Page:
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Brain Res. 1994 Aug 22;654(2):265-72.

Delayed and prolonged post-ischemic hypothermia is neuroprotective in the gerbil.

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Division of Basic Medical Sciences, Faculty of Medicine, Memorial University of Newfoundland, St. John's, Canada.


Global ischemia, in the gerbil, produces profound hippocampal CA1 loss which leads to functional abnormalities (e.g. habituation impairment). In experiment 1, gerbils were subjected to 3 or 5 min of normothermic (brain) ischemia. Hypothermic groups were cooled to 32 degrees C for 12 h beginning 1 h after ischemia, while control groups (no hypothermia) regulated their own temperature. Exploration in a novel open field was assessed on days 3, 7 and 10 following ischemia and CA1 neurons were counted after 10- or 30-day survival. Both ischemia durations produced severe CA1 necrosis which resulted in increased open field activity. Hypothermia attenuated this behavioral pattern and substantially reduced CA1 necrosis against 3 min of ischemia when assessed at 10 and 30 days, but was only partially effective against a 5 min occlusion where, in addition, some cell death appeared to be delayed rather than prevented. In experiment 2, gerbils were occluded for 5 min and survived for 30 days. Twenty-four hours of hypothermia initiated 1 h after ischemia resulted in near total preservation of CA1 neurons. Thus, increasing the duration of post-ischemic hypothermia from 12 to 24 h produced much greater neuroprotection against severe ischemia. Prolonged post-ischemic hypothermia may be a valuable intervention in stroke patients.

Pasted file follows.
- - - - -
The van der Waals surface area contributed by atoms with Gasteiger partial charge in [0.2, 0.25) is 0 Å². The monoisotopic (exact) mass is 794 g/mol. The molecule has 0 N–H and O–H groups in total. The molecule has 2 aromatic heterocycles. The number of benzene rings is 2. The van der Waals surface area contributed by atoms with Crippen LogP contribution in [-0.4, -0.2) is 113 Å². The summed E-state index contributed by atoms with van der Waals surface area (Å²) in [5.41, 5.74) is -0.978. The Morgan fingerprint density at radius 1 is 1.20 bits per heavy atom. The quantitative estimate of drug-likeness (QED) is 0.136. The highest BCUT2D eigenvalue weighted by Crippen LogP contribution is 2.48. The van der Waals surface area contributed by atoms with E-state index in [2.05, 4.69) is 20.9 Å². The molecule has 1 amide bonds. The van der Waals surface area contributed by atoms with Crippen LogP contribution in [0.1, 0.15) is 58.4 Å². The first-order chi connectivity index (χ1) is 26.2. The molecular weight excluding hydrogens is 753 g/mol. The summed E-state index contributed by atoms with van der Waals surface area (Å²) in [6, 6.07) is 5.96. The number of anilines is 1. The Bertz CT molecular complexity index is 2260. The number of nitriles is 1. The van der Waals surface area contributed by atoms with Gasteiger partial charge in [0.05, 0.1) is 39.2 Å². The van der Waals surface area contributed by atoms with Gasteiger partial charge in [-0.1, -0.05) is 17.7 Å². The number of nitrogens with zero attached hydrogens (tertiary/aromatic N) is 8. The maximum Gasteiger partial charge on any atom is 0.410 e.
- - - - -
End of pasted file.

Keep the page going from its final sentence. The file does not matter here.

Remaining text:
[Indexed for MEDLINE]

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